The minorities of Pakistan were wary of the ways in which the laws of the nation-state were being developed, especially after the death of the Quaid. In 1949, when the Objectives Resolution was passed, the representatives of the minorities tabled a list of amendments. The suggested amendments were rejected in a vote within the Assembly because only ten members favoured the proposed amendments whereas twenty one members voted to reject them. That is another political problem posed by religiously inspired nationalisms. How can minorities have their concerns registered when numbers are not on their side?

Before the Objectives Resolution was adopted, Bhupendra Kumar Datta, one of the minority members of the Constituent Assembly, debated its majoritarian nature on March 9, 1949.

According to Datta, politics belonged to the domain of reason and religion to the domain of emotions. By mixing the business of the state with the emotions of the majority, argued Datta, the law-makers were paving the way for absolutism because it was difficult to argue against an emotional majority. He suggested that the law-makers should assign sovereignty to the people of Pakistan as citizens of the state and not as religious beings. To support his stance, he referred to the political views of the Quaid: "Were this Resolution to come before this house within the lifetime of the great creator of Pakistan, the Quaid-e-Azam, it would not have come in its present shape."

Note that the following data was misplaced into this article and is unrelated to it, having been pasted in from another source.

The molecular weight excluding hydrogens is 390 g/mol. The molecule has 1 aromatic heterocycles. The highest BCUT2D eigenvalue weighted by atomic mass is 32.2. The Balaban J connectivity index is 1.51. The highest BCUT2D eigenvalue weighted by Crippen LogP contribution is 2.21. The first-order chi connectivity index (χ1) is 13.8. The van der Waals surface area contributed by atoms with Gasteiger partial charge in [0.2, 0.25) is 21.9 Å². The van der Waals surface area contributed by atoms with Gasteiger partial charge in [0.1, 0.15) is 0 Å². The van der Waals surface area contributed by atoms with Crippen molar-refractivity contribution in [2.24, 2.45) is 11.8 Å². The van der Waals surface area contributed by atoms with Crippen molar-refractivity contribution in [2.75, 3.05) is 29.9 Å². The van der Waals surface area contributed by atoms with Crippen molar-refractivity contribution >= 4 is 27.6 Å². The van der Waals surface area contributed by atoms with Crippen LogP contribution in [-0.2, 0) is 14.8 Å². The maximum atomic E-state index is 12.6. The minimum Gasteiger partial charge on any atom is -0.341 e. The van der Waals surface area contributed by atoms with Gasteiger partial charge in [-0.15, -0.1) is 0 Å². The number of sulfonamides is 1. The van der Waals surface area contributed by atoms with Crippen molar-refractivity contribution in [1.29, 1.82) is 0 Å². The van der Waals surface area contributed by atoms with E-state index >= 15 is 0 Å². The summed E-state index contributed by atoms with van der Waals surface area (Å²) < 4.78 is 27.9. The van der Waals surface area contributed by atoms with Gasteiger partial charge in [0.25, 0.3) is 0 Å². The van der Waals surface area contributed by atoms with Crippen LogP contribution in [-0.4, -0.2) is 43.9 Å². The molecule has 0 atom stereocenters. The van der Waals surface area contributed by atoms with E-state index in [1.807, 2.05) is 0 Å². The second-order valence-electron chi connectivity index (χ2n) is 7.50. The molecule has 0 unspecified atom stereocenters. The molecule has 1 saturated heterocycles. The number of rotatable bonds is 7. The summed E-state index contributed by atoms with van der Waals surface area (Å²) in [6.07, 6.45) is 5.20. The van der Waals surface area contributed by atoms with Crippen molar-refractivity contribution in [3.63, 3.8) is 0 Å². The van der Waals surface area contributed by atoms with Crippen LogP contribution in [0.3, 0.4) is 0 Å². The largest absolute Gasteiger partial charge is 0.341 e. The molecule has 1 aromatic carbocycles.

It is one of the ironies of our political history that those voices which wanted the nation to embrace reason were consistently suppressed.

After the Objectives Resolution was adopted, the nationalist project of the Muslims of India, essentially a secular project, was vulnerable to populist manipulations and tactics by any ruler. Religion was not safe from the interference of politics and the political sphere was not safe from the incursion of religious emotions. According to K. K. Aziz, only a secular constitution can be an effective safeguard against the misuse of religion by politicians.

The later developments in the political history of Pakistan support this thesis. If the Objectives Resolution had envisaged a secular state, populist demagogues would not have encouraged different religious and sectarian agitation movements. This was what the minorities feared in 1949 when they objected to certain specific phrases that only had a populist appeal and did not provide any concrete guidance regarding the business of the state. It was due to this milestone document in our history that one sect fights against the other or one community tries to declare the other non-Muslim.

In 2007, M. P. Bhandara tried to undo the damage done by the Objectives Resolution by moving a private bill in the National Assembly to include the Quaid's speech of August 11, 1947, as part of the Constitution of Pakistan. The bill was admitted because the National Assembly could not ignore the Quaid-e-Azam.

A similar strategy is needed to combat the American-funded extremism of the era of proxy jihad. Our law-makers have still to prove that Zia-ul-Haq had no right to distort the vision of the Quaid-e-Azam, who wanted minorities to pursue their beliefs and cultures "freely" because they are equal citizens as far as the business of the State is concerned.

Published in The News on Sunday

dated September 21, 2008